Citing consumer demand for background checks on potential paramours met online, services offering to root out the baddies have recently sprung up. Hooray! All of our worries about dating online are over! Not so fast.
Now that 20 million Americans have joined 1,500 dating sites in the endless search for love (or a piece of ass; no judgment!), lawmakers and entrepreneurs have finally caught wind of the fact that what people want is some security and assurance that the person with whom they're corresponding isn't actually a serial rapist, or their own uncle.
Sites like MyMatchChecker.com offer users a background check on site users in exchange for a small fee. (I usually prefer the free but less fancy "google.com" in vetting potential dates, but that might be because I'm cheap.) Subscribers to the date-check service can rest assured that the person with whom they're going to grab a drink and possibly awkwardly make out is legit.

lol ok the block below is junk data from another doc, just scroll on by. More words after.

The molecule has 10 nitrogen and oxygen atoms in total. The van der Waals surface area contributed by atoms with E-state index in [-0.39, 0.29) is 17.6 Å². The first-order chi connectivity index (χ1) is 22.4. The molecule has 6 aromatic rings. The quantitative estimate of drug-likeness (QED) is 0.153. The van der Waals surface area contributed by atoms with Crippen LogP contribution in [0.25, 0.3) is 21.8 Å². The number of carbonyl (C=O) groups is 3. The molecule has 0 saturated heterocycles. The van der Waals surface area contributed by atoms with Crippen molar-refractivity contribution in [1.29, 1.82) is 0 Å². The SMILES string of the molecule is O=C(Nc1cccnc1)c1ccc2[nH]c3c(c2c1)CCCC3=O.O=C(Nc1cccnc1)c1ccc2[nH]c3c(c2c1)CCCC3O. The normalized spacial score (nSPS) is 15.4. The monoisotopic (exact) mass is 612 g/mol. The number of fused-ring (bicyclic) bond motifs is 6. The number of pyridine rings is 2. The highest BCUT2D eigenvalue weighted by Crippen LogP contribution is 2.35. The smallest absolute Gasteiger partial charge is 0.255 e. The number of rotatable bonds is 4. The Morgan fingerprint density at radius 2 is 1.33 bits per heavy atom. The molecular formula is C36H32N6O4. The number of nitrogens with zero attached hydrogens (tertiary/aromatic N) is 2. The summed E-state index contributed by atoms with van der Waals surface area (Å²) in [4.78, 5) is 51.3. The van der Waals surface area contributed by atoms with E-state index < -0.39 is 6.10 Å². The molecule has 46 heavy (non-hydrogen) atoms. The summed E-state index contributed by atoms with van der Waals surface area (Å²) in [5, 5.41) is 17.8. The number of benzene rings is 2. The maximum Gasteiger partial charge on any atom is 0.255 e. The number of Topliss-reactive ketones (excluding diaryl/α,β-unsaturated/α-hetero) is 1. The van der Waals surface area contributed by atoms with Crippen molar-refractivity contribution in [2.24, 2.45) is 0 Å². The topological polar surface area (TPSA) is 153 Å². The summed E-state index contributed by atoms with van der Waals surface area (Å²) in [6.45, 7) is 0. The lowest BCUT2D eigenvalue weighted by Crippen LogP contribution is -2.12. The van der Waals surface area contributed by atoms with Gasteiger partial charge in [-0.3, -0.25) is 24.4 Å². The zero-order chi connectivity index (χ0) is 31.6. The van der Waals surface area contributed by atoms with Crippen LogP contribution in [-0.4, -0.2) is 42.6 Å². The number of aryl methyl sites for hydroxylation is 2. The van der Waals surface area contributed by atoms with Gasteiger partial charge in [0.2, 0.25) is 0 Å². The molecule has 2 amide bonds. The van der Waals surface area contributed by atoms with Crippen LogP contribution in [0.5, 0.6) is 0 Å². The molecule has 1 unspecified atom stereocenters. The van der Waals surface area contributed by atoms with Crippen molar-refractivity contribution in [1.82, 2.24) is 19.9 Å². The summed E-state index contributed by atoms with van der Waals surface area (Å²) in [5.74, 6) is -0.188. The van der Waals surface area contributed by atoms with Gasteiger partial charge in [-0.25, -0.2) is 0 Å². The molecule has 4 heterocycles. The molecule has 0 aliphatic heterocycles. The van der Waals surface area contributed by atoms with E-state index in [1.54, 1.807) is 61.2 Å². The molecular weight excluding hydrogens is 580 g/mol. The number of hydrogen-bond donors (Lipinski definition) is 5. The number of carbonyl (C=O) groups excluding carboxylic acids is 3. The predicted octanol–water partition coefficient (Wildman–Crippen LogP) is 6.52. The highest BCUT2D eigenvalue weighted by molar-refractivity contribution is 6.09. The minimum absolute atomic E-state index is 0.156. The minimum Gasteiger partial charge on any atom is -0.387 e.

Sites like True.com automatically crosscheck users' data with public records to make sure that subscribers aren't married and pretending to be available or creepy sex perverts, but other sites say that the background checks give users a false sense of security.
Whatever you choose to do and whatever site you plan to use, make sure you're safe if you're dating someone you meet online. For example, don't put your social security number in your dating profile. Don't go out with anyone whose "about me" section reads, simply, "currently doing time for murder." And mostly don't meet anyone for a date if they're really evasive about why they can't go out with you when it's a full moon; that usually means they're a werewolf.
In the meantime, I might establish a site of my own, called "DidIAlreadyMakeOutWithYou.com" to prevent potentially embarrassing repeat tongue slapping performances.